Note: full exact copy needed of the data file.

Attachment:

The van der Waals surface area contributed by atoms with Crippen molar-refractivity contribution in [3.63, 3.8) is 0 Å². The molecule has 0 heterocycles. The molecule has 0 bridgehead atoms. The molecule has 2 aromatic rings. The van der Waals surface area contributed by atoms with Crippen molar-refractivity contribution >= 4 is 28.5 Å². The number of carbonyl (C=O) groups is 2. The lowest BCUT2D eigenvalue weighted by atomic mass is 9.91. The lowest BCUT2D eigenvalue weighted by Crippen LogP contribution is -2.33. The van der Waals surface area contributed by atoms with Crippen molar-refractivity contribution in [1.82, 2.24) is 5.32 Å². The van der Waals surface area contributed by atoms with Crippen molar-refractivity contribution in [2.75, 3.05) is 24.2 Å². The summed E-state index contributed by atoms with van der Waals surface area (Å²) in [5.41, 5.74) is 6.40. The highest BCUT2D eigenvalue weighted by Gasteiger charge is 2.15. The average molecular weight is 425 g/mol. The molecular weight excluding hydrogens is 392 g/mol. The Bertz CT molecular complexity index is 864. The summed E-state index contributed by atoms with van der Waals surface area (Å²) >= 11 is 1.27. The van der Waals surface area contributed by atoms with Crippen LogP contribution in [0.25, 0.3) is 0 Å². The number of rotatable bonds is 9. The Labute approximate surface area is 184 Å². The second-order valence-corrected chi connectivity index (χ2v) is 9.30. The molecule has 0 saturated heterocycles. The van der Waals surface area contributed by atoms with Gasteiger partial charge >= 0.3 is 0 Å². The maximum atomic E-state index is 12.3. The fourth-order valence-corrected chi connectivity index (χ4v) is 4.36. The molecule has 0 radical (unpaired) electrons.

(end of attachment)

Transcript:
The van der Waals surface area contributed by atoms with Crippen molar-refractivity contribution in [3.63, 3.8) is 0 Å². The molecule has 0 heterocycles. The molecule has 0 bridgehead atoms. The molecule has 2 aromatic rings. The van der Waals surface area contributed by atoms with Crippen molar-refractivity contribution >= 4 is 28.5 Å². The number of carbonyl (C=O) groups is 2. The lowest BCUT2D eigenvalue weighted by atomic mass is 9.91. The lowest BCUT2D eigenvalue weighted by Crippen LogP contribution is -2.33. The van der Waals surface area contributed by atoms with Crippen molar-refractivity contribution in [1.82, 2.24) is 5.32 Å². The van der Waals surface area contributed by atoms with Crippen molar-refractivity contribution in [2.75, 3.05) is 24.2 Å². The summed E-state index contributed by atoms with van der Waals surface area (Å²) in [5.41, 5.74) is 6.40. The highest BCUT2D eigenvalue weighted by Gasteiger charge is 2.15. The average molecular weight is 425 g/mol. The molecular weight excluding hydrogens is 392 g/mol. The Bertz CT molecular complexity index is 864. The summed E-state index contributed by atoms with van der Waals surface area (Å²) >= 11 is 1.27. The van der Waals surface area contributed by atoms with Crippen LogP contribution in [0.25, 0.3) is 0 Å². The number of rotatable bonds is 9. The Labute approximate surface area is 184 Å². The second-order valence-corrected chi connectivity index (χ2v) is 9.30. The molecule has 0 saturated heterocycles. The van der Waals surface area contributed by atoms with Gasteiger partial charge >= 0.3 is 0 Å². The maximum atomic E-state index is 12.3. The fourth-order valence-corrected chi connectivity index (χ4v) is 4.36. The molecule has 0 radical (unpaired) electrons.